Civic Activists Celebrate the Passage of the Lustration Law


Kyiv, September 17, 2014 – Civic activists are celebrating the law on lustration, which was passed yesterday by the Ukrainian parliament. The lustration law seeks to bar corrupt or authoritarian Ukrainian officials from public office or positions in the bureaucracy. This was stated at a press conference composed of civic activists and member of parliament Oleh Osuhovsky at Ukraine Crisis Media Center in Kyiv.

“First of all, I want to congratulate all the citizens, all those who believed and all those who didn’t believe,” said Yegor Sobolev, a prominent civic activist and head of NGO Civic Lustration Committee. Despite all the challenges over the past several months, members of Ukraine’s parliament succeeded in passing a law that essentially purges MPs and other officials. Despite the submission of more than 400 amendments by lawmakers meant to dilate the effects of the law, and strong resistance from some members, the determination of Ukrainian people and some politicians ensured that lustration moved forward. “We are very grateful to all political forces that voted for this law,” Sobolev said. “We also thank those MPs in the Party of Regions or previously were in the Party of Regions, because without them this wouldn’t have happened,” he added. Despite changes and amendments to the original lustration proposal, the lustration law is still largely intact.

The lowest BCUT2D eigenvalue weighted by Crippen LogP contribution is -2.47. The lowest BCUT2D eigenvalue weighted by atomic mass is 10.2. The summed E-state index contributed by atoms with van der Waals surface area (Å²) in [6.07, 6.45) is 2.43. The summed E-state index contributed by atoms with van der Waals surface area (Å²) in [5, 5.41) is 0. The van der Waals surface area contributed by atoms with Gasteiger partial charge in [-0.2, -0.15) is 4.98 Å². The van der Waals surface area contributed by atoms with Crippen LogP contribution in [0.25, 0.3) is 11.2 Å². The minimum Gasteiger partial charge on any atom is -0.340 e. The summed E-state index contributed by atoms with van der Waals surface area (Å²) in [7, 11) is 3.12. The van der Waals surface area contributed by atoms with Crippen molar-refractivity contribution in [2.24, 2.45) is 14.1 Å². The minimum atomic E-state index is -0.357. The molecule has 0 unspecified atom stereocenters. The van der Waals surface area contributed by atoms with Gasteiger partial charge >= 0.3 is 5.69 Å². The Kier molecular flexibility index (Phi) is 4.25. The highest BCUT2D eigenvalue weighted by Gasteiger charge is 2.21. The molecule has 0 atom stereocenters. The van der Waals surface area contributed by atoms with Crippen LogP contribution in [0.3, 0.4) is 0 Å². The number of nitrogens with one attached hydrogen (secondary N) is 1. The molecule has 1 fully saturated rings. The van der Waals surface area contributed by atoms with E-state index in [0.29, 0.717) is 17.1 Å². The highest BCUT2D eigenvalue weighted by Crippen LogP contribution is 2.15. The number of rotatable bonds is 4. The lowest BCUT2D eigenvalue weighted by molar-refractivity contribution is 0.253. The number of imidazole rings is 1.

The lustration law mandates the investigation of all politicians, officials, police officers, and judges to determine the origin of their personal property. Those who cannot account for their assets or those of their family will be prevented from holding office in Ukraine. In addition, former KGB officers, former students at KGB schools, and former members of central bodies in the Komsomol and Communist Party of the Soviet Union will be barred from office.

“In the parliament, nearly 50 percent are Kremlin agents,” stated Osuhovsky. It is extremely important that Ukrainian civil society remains engaged and ensures that the law is fully implemented. In doing so, Ukraine can learn from the experiences of other countries that have gone through similar transitions, including Germany following the Second World War, or the post-communist states of Eastern Europe, stated another Ukrainian activist. Despite expected resistance from some Ukrainian officials and the Russian government, those present expressed hope that the lustration process will successfully strengthen Ukrainian democracy.